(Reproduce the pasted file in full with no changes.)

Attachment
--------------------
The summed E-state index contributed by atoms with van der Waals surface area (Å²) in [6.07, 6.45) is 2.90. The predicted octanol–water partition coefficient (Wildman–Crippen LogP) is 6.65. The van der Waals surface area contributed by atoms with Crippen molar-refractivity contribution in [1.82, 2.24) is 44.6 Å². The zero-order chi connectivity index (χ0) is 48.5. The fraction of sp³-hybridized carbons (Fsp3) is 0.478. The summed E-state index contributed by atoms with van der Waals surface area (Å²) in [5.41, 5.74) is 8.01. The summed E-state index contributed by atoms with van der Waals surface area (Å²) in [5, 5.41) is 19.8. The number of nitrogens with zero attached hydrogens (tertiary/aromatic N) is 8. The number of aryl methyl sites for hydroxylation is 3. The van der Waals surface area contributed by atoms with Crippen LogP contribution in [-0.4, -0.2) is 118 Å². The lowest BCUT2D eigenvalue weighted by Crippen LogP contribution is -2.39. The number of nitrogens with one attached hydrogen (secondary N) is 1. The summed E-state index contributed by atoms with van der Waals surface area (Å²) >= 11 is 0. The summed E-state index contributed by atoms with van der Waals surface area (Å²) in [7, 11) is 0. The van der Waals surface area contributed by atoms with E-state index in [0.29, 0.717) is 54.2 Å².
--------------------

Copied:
The summed E-state index contributed by atoms with van der Waals surface area (Å²) in [6.07, 6.45) is 2.90. The predicted octanol–water partition coefficient (Wildman–Crippen LogP) is 6.65. The van der Waals surface area contributed by atoms with Crippen molar-refractivity contribution in [1.82, 2.24) is 44.6 Å². The zero-order chi connectivity index (χ0) is 48.5. The fraction of sp³-hybridized carbons (Fsp3) is 0.478. The summed E-state index contributed by atoms with van der Waals surface area (Å²) in [5.41, 5.74) is 8.01. The summed E-state index contributed by atoms with van der Waals surface area (Å²) in [5, 5.41) is 19.8. The number of nitrogens with zero attached hydrogens (tertiary/aromatic N) is 8. The number of aryl methyl sites for hydroxylation is 3. The van der Waals surface area contributed by atoms with Crippen LogP contribution in [-0.4, -0.2) is 118 Å². The lowest BCUT2D eigenvalue weighted by Crippen LogP contribution is -2.39. The number of nitrogens with one attached hydrogen (secondary N) is 1. The summed E-state index contributed by atoms with van der Waals surface area (Å²) >= 11 is 0. The summed E-state index contributed by atoms with van der Waals surface area (Å²) in [7, 11) is 0. The van der Waals surface area contributed by atoms with E-state index in [0.29, 0.717) is 54.2 Å².